• Nations such Greece may vote for change, but change doesn’t come. Europe is enjoying a recovery at the moment but the social damage caused by the extreme austerity and unemployment that disfigured the EU’s southern periphery for a decade will not be easily repaired. The quantitative easing deployed by the European Central Bank is exacerbating wealth inequalities in the long-run as the price for its short-tern benefits.
  • The media, driven by commercial instincts, is getting worse. Pro-EU newspapers that didn’t see phenomena such Brexit or Trump coming have not reset their journalism to better understand the countries they report upon. Instead, they are telling their Remainer or anti-Trump readerships what they want to hear because, from the FT, to CNN, to the New York Times, there is commercial advantage to be gained on that path. But in pursing profit and running OpEd pages where, invariably, only one view is heard, the divisions that the democratic uprisings have underlined, have been intensified rather than healed.
  • Intolerance of others seems to be greatest in those institutions that should be most open-minded – notably in academia.

As a result, the anger of voters isn’t abating. Look at Germany. Or Austria. Or most of central Europe. And, as a result, we have the Sanders and Corbyn phenomena. Stagnant wages for those at the bottom; the realisation that middle-class jobs – as well as working-class ones – are going to be disrupted by automation; the increasing power of the tech giants; monopolisation in energy, banking, supermarket and other key economic sectors. All these concerns are powering the resurgence of the left-Wing politics that Thatcher, Reagan and their followers assumed had been buried.

Within Britain, the Tory response cannot just be to put forward a different PM or a better EU negotiations strategy (after all, it might now be too late). No, there has to be dramatic policy change from whoever is No 10’s next resident. They could, by way of example:

  • Build on the credibility of seven years of deficit reduction and borrow for major infrastructure investments in northern and poorer parts of the country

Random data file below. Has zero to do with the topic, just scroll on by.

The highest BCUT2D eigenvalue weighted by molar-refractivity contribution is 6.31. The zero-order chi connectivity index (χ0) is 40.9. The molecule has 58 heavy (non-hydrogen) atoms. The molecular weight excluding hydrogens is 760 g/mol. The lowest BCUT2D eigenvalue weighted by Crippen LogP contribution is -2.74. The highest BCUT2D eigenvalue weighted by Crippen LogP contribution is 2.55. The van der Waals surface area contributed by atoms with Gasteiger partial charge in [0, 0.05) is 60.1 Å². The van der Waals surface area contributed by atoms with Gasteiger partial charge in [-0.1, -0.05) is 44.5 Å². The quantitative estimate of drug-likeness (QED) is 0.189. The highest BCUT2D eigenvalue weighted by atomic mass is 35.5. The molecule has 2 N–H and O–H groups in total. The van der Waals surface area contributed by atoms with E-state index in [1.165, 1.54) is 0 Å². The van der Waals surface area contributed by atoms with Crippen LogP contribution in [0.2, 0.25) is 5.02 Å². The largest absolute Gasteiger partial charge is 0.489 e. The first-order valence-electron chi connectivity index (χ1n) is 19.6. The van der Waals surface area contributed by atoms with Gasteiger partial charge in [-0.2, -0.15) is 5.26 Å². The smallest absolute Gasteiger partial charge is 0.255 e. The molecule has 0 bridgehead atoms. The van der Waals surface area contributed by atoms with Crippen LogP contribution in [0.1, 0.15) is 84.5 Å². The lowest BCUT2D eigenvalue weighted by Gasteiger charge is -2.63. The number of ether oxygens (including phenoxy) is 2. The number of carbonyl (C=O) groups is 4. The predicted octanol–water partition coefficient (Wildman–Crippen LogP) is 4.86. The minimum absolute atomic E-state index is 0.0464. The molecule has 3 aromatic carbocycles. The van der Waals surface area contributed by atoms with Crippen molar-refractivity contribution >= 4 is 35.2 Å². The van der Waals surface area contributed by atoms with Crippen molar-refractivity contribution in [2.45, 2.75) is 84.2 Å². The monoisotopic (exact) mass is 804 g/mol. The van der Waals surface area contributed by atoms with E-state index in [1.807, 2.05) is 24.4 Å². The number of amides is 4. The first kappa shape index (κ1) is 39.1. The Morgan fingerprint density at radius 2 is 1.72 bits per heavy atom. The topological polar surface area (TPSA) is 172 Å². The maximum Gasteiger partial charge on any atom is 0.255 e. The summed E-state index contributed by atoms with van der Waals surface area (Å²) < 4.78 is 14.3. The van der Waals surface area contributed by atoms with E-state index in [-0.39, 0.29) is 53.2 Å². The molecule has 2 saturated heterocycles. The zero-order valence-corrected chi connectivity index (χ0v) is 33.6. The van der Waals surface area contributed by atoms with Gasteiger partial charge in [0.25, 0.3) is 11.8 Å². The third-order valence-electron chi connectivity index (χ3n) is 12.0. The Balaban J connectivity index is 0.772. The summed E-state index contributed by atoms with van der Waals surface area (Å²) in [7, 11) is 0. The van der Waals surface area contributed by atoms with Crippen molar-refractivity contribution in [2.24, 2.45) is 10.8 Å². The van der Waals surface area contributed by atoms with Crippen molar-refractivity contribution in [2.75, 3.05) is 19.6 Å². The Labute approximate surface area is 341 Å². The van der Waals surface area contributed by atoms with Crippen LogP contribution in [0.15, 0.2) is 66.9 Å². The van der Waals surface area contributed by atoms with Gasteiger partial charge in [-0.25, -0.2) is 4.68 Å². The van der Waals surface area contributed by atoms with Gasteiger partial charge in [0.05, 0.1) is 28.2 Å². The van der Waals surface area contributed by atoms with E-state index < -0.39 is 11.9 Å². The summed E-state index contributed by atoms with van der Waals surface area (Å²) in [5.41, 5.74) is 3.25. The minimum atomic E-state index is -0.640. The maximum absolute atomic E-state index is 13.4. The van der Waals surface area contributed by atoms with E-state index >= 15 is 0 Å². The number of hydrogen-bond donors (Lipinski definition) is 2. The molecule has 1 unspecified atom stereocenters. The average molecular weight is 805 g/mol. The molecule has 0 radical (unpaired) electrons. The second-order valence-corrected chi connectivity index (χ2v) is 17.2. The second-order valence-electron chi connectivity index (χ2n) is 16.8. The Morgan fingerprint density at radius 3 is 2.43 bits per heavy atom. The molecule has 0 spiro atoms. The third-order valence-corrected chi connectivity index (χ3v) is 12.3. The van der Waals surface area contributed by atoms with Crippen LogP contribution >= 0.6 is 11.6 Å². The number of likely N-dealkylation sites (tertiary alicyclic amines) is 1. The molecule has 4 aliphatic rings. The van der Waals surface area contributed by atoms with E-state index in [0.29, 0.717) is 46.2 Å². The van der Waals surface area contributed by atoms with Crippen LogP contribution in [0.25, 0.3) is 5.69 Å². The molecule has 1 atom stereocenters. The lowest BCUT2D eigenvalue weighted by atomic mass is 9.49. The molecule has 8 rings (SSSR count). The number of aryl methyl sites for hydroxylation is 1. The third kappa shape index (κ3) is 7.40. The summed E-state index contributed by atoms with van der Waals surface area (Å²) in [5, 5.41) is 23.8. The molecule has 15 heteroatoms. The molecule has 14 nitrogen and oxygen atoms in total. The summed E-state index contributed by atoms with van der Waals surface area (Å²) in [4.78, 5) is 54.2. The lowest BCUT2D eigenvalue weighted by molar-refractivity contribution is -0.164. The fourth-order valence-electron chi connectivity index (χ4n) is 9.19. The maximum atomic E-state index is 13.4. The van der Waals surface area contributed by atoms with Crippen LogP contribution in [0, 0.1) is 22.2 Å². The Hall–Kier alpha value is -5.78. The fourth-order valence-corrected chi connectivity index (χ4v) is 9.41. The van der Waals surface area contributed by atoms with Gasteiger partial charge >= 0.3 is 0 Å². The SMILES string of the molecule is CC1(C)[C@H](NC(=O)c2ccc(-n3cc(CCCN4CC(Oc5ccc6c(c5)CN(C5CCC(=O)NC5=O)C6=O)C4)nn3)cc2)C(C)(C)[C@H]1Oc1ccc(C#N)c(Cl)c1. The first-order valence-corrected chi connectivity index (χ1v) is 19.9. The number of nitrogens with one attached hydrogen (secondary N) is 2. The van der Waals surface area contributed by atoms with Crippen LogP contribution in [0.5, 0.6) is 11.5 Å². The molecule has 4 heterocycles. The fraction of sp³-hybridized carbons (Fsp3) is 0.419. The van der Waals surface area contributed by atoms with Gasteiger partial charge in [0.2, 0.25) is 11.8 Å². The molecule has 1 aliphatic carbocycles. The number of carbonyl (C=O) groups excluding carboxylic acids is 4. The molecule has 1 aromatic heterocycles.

• Invest in the roads and broadband that are high return investments; scrapping projects, such as HS2 and Hinkley Point, that are products of powerful business lobbies rather than sound economics.
  • Scrap the tax cuts for the middle classes and redirect them to the poor.
  • Change the compulsory purchase laws so the nation, rather than landowners, gets most of the billions of pounds of windfall from planning permissions.
  • Don’t match Labour’s tuition fees policy – that helps the already comfortable – but promise to prioritise vocational education and the early intervention schemes that really determine children’s life chances.

Eurosceptics will complain about Labour’s policy shift today, but by backing a leader who did nothing to build a broad case for Brexit and who failed to build an inclusive agenda that might have produced more goodwill to the government from Remainers, they have only themselves to blame.

The forces behind populism
Some believe that the populist insurgencies will fade away as the impact of the financial crash recedes and growth returns. But technological change will soon threaten middle class jobs – as will China’s upgrading of its own economic system. The social atomisation at the heart of poorer communities, most seen in family breakdown, is also continuing and contributing to an epidemic of insecurity and loneliness.

Even if populism fails to win majorities in many countries, good governments will do more to address the disproportionate effects of change on those bearing the brunt of it.

The post-2016 period can be summarised in one of Mrs May’s soundbites: “Nothing has changed.” Nearly nothing anyway. Nearly nothing for those on stagnant incomes. Nearly nothing for those adversely affected by immigration and tech change. Nearly nothing for those living in unhappy medium-sized and deindustrialised towns. Nearly nothing for those working for large multinational firms from which little security or job satisfaction comes.

Until there is a sense of national reset, the Government will continue to struggle. The weakness of its Brexit strategy is, ultimately, rooted in its failure to make a difference. Eurosceptics are losing because nothing has changed and they won’t be the only ones to lose if that continues to be the case.


In coming weeks UnHerd will be taking an in-depth look at the key factors that are preventing politicians, government machines, central bankers, media organisations and other influencers from delivering the resets that critical numbers within advanced democracies are seeking.

Tim Montgomerie was most recently a columnist and comment editor for The Times of London. Before that journalistic turn he was steeped in centre right politics, founding the Conservative Christian Fellowship, then the Centre for Social Justice and, just over ten years ago, ConservativeHome.com.